|17/07/2012 - ISRAEL |
Kadima quits Israeli coalition over universal draft law
The centre-right Kadima party decided to leave the Israeli coalition on Tuesday after failing to reach a deal on a new universal draft law. Despite losing 28 members, Prime Minister Benjamin Netanyahu’s government retains a parliamentary majority.
AFP - Members of Israel's centre-right Kadima party decided on Tuesday to leave Prime Minister Benjamin Netanyahu's coalition after the sides failed to agree on a new universal draft law.Netanyahu and Mofaz were locked in a fierce dispute over the wording of legislation to replace the so-called Tal Law, which allowed ultra-Orthodox Jews to defer military service.
A vast majority of the party led by Shaul Mofaz was in favour of leaving the coalition after only joining it in May, reducing the governing coalition by 28 members but still leaving it with a majority.
"Kadima has decided to resign from the national unity government," Mofaz said at Kadima headquarters in Petah Tikva.
"I committed that if we don't succeed in our mission (of bringing a more egalitarian draft law) we won't remain in the coalition," he said. "I'm keeping my word. We are returning, with our heads held high, to serve Israel in the opposition."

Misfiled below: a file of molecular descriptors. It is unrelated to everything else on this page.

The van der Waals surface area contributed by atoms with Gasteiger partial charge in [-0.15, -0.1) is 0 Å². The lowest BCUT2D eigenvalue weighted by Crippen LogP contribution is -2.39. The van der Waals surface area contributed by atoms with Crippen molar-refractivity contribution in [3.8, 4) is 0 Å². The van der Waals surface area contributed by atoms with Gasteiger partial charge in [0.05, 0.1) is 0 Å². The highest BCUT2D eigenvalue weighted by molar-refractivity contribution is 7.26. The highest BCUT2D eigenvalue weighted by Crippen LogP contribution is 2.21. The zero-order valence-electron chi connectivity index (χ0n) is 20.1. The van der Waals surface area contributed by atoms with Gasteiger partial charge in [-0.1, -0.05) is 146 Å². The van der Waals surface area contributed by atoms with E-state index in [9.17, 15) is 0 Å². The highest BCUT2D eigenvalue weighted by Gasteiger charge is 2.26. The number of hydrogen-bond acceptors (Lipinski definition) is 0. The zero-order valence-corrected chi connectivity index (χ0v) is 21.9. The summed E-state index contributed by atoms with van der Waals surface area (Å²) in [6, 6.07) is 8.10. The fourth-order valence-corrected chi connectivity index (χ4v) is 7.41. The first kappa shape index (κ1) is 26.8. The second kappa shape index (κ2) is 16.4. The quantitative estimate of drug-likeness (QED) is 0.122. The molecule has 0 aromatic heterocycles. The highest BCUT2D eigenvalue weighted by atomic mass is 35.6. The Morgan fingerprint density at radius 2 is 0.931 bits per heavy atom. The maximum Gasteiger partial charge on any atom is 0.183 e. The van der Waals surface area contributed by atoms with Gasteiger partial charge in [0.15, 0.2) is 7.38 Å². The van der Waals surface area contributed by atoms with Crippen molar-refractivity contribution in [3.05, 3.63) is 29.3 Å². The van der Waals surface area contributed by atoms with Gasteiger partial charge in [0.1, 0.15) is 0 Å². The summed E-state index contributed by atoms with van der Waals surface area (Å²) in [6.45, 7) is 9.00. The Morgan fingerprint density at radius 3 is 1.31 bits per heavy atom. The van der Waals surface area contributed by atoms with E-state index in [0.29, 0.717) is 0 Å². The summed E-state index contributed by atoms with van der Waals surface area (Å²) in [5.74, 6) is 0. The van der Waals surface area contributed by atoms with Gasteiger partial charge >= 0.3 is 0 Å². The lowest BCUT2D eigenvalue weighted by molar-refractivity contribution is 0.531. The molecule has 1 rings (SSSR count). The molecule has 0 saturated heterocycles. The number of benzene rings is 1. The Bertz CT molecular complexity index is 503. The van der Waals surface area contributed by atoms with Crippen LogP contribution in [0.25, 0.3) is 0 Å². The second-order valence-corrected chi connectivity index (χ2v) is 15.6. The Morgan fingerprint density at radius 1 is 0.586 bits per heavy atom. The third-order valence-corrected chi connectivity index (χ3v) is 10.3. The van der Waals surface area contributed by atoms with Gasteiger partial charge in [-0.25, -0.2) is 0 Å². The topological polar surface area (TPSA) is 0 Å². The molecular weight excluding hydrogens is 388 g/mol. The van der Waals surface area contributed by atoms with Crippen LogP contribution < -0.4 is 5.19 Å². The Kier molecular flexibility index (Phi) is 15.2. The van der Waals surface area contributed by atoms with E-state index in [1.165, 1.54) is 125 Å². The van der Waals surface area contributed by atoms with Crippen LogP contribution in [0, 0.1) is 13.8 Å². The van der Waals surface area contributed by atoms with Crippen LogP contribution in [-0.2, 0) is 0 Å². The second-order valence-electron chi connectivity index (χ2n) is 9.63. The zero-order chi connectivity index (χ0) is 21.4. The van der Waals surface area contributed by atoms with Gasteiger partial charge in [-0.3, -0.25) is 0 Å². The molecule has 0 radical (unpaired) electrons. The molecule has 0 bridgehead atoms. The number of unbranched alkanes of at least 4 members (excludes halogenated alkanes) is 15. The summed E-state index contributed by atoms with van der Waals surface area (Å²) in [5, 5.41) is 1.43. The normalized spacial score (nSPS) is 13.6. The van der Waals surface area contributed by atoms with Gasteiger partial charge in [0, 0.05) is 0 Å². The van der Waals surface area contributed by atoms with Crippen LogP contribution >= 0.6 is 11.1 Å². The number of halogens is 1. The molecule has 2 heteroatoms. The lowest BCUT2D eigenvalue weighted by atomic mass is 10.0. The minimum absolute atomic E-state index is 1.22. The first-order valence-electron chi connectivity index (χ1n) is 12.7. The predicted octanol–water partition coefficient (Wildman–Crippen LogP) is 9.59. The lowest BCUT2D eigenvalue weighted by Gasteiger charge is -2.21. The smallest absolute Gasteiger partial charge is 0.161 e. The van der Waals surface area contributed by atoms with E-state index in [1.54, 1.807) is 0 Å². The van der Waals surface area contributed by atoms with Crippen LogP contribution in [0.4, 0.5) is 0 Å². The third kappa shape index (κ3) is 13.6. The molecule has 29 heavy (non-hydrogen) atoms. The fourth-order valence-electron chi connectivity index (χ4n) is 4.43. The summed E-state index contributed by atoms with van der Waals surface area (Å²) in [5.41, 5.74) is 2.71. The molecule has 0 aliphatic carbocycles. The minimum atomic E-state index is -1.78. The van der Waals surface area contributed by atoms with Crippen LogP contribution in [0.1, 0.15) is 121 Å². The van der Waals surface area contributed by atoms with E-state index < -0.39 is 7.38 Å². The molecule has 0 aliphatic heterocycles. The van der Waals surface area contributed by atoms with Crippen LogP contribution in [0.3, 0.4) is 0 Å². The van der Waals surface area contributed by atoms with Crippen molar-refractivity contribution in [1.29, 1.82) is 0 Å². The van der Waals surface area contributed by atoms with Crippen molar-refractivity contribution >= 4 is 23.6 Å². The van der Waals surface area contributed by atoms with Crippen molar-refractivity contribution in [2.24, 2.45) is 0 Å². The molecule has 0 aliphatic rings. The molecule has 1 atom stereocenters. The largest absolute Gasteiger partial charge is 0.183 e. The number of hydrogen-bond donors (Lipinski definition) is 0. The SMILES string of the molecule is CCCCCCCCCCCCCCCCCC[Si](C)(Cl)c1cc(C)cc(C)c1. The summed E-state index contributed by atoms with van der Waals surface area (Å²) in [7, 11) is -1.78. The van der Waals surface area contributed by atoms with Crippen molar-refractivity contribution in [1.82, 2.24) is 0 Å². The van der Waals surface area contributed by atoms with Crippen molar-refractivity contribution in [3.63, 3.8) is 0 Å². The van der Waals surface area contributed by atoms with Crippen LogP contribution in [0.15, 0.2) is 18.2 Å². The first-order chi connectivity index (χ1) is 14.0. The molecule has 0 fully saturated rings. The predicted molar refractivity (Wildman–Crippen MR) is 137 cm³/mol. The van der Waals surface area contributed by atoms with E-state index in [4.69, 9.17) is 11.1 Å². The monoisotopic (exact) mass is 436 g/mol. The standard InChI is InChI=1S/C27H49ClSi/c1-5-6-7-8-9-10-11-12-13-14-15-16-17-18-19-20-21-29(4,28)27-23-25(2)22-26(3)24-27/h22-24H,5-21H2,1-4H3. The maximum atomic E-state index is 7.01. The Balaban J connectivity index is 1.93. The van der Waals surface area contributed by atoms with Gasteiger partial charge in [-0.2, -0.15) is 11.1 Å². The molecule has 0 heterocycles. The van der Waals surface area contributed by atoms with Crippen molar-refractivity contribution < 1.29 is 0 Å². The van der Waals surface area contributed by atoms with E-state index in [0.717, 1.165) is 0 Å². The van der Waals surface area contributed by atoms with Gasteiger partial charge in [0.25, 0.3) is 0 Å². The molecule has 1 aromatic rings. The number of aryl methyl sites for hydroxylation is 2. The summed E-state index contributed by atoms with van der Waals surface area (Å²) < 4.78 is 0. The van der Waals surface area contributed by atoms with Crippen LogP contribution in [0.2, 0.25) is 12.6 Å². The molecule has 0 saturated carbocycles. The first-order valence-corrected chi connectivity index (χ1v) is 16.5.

Mofaz said he had notified Netanyahu he was resigning as deputy prime minister.
Mofaz wanted the government to implement the recommendations of the so-called Plesner commission, named after the Kadima lawmaker Yohanan Plesner tasked by Mofaz with drawing up the principles for the new law.
It called for universal military or community service, with penalties for those who failed to comply, and has threatened to pull out of the coalition if the proposals are not implemented.
But Netanyahu's right-wing Likud party, as well as the ultra-Orthodox parties in his coalition, want a more gradual approach and oppose individual sanctions.
Earlier this year, the Supreme Court ruled that the law, which is set to expire on August 1, was unconstitutional and needed to be rewritten.
On May 8, Kadima joined the coalition in a surprise deal that forestalled plans for a snap election and expanded the coalition to 94 members out of a parliament of 120.
At the time, Mofaz said there was a historic opportunity to create a better, more egalitarian law to enlist Israeli citizens.
He also said this was a chance to change the system of governance in Israel, and committed to doing his utmost to promote talks with Palestinians.
But on Tuesday, Mofaz reportedly rejected a last-minute compromise offered by Netanyahu, and an overwhelming majority of his party voted to leave the government.
Mofaz will regain his position as head of the opposition in two days.